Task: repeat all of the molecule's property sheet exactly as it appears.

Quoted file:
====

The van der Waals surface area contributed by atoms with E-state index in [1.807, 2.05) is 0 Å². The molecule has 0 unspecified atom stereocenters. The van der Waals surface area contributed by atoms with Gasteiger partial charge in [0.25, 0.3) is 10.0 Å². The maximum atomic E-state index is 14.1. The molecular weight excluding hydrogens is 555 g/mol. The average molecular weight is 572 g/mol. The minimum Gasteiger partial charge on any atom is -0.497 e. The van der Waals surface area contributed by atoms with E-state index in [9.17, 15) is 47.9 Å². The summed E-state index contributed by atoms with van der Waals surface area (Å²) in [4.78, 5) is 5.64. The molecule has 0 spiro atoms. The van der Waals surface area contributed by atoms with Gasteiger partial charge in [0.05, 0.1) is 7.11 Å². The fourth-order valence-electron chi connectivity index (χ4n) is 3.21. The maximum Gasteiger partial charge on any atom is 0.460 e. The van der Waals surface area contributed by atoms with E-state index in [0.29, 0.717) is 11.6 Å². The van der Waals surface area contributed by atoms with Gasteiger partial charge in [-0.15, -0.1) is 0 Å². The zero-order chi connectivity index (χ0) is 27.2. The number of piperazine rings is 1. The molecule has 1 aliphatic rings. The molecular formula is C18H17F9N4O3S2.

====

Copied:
The van der Waals surface area contributed by atoms with E-state index in [1.807, 2.05) is 0 Å². The molecule has 0 unspecified atom stereocenters. The van der Waals surface area contributed by atoms with Gasteiger partial charge in [0.25, 0.3) is 10.0 Å². The maximum atomic E-state index is 14.1. The molecular weight excluding hydrogens is 555 g/mol. The average molecular weight is 572 g/mol. The minimum Gasteiger partial charge on any atom is -0.497 e. The van der Waals surface area contributed by atoms with E-state index in [9.17, 15) is 47.9 Å². The summed E-state index contributed by atoms with van der Waals surface area (Å²) in [4.78, 5) is 5.64. The molecule has 0 spiro atoms. The van der Waals surface area contributed by atoms with Gasteiger partial charge in [0.05, 0.1) is 7.11 Å². The fourth-order valence-electron chi connectivity index (χ4n) is 3.21. The maximum Gasteiger partial charge on any atom is 0.460 e. The van der Waals surface area contributed by atoms with E-state index in [0.29, 0.717) is 11.6 Å². The van der Waals surface area contributed by atoms with Gasteiger partial charge in [-0.15, -0.1) is 0 Å². The zero-order chi connectivity index (χ0) is 27.2. The number of piperazine rings is 1. The molecule has 1 aliphatic rings. The molecular formula is C18H17F9N4O3S2.